Who can tell whether the death and late incapacity of Edward Kennedy has left health care reform from being negotiated across the aisle? Certainly, Teddy could do deals and get compromise bills on the table and endorsements made. I cannot call him a hero, he was not. But he did understand the power levers in the Senate and he did almost always say what he meant and meant what he said. Today's politicians often cannot or will not tell their constituents the truth.
Almost always, controversial matters are resolved with less than perfect bills. This summer we have seen unskilled politicians become embroiled over the Obama myth that everything has to be done all at once on one-sixth of the economy. Kennedy would have probably helped by prioritizing those things most precious to the liberal agenda and carving those into a co-sponsored bill.
Daschle and similar ilk these days prefer to skirt issues and sweep facts under the table with an obvious objective of killing Physician run health programs and judgments. We all know that the insurance industry needs to be reigned in and steps placed to keep people from being barred under "pre-existing conditions" and other similar travesties.
Government could and should be the back-up to provide co-insurance for insurance plans for those few cases that are outliers and provide incentives and credits so that the costs charged are equitable for all. It is not fair nor prudent for the United States to suddenly become the owner and manager of such a huge issue as health care. We are too large. Too many industries are intertwined here because of big Pharm and big imaging and bigger lobbies. But we can plan for the future and launch a transformation that benefits all. We all want everyone covered by a plan at least for routine care and prevention.
We all want doctors and hospitals to be able to pay for quality medicine. What we don't want is for the government to become a Nanny state.
The long term issues generated by the debate include the cost of care at the end of life. The culture of the country dictates much. We don't revere old age we revere celebrity.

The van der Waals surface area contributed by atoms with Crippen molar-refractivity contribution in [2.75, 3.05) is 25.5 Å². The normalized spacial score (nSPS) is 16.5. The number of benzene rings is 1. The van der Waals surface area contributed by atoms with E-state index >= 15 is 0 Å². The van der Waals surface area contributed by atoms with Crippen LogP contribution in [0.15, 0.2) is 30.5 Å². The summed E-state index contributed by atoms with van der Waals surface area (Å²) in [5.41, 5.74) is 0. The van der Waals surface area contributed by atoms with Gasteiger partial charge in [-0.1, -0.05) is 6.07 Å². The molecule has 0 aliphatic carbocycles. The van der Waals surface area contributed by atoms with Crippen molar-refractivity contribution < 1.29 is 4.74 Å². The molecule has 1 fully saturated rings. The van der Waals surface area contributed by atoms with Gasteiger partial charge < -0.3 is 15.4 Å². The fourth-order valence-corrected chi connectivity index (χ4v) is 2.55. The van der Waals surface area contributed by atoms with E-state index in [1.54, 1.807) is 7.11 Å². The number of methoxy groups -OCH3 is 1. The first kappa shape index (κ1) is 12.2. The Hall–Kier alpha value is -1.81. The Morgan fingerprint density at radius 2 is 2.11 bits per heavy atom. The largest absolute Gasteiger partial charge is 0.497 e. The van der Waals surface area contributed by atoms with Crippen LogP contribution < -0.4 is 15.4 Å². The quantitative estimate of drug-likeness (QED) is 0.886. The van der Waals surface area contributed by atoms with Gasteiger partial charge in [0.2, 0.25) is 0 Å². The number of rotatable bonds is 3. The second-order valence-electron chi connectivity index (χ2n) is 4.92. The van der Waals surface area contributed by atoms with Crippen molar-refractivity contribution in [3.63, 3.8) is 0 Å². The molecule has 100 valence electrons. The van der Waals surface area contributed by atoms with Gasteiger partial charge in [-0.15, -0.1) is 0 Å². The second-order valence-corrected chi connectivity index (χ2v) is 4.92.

People deserve to know the truth and act upon it. People should not be bankrupt in the ordinary course of treatment whether chronic or acute. At the same time, we must move toward end of life care, not by a cramdown in a 1000 page bill, but rather the awareness that some people want to live out their life without intervention and then want to die quietly without pain inflicted upon themselves or their loved ones.
While the adage "They shoot horses don't they" does not directly apply to us, it is tragic to spill thousands of dollars to prolong only briefly a life lived in pain beyond the pale. We must give the power to each patient and at the same time not tax the public when extraordinary measures are taken. Estate and family succession planning must become part of society. This process may take decades because our view of dying is much different than in other more spiritually directed countries. While there is no one answer, we can educate ourselves beginning as teenagers and throughout live about consequences of our choices.
The United States is rich enough. Kennedy had the chance to get it right and would probably have done so. Will his death speed a bill through Congress?
Yes, we can but only but avoiding the Nanny state. Only by being fiscally prudent and more discrete in our communications. And getting some kind of agreement to fix the whole elephant over the next few years (or even a decade). Start by being merciful and funding everyone in basic care. Start by making the taxpayers and their families bear responsibility for their fair share, but only their fair share.
Don't lets play Robin Hood either. The economic recovery will be driven by risk-takers and capitalists.
We must ensure that the rules are followed. We can recover by using our heads and not by cramming something fast and quick when it has little logic and even less certitude.
I won't call Kennedy a hero- his life was filled with mistakes. A lesser family name would have gotten him jail time for his drive off the bridge- and we will never know the truth about what actually happened. A just society can however view his long service and profound ability to negotiate fair change as perhaps ample payback.
I hope he can launch continued improvement in his next stage on the astral plane. We can view his life as testimony that one struggles mightily in life and as we end on earth is a sum total of our experiences and progress. I am not so happy he is going to be buried in Arlington National Cemetery. But it does provide a sense of continuity to the Kennedy brothers story. And we must acknowledge that Teddy was the foot soldier for the ideals of John and Robert. He had to toil long in the bunkers of real politics and has helped create some lasting changes for the better.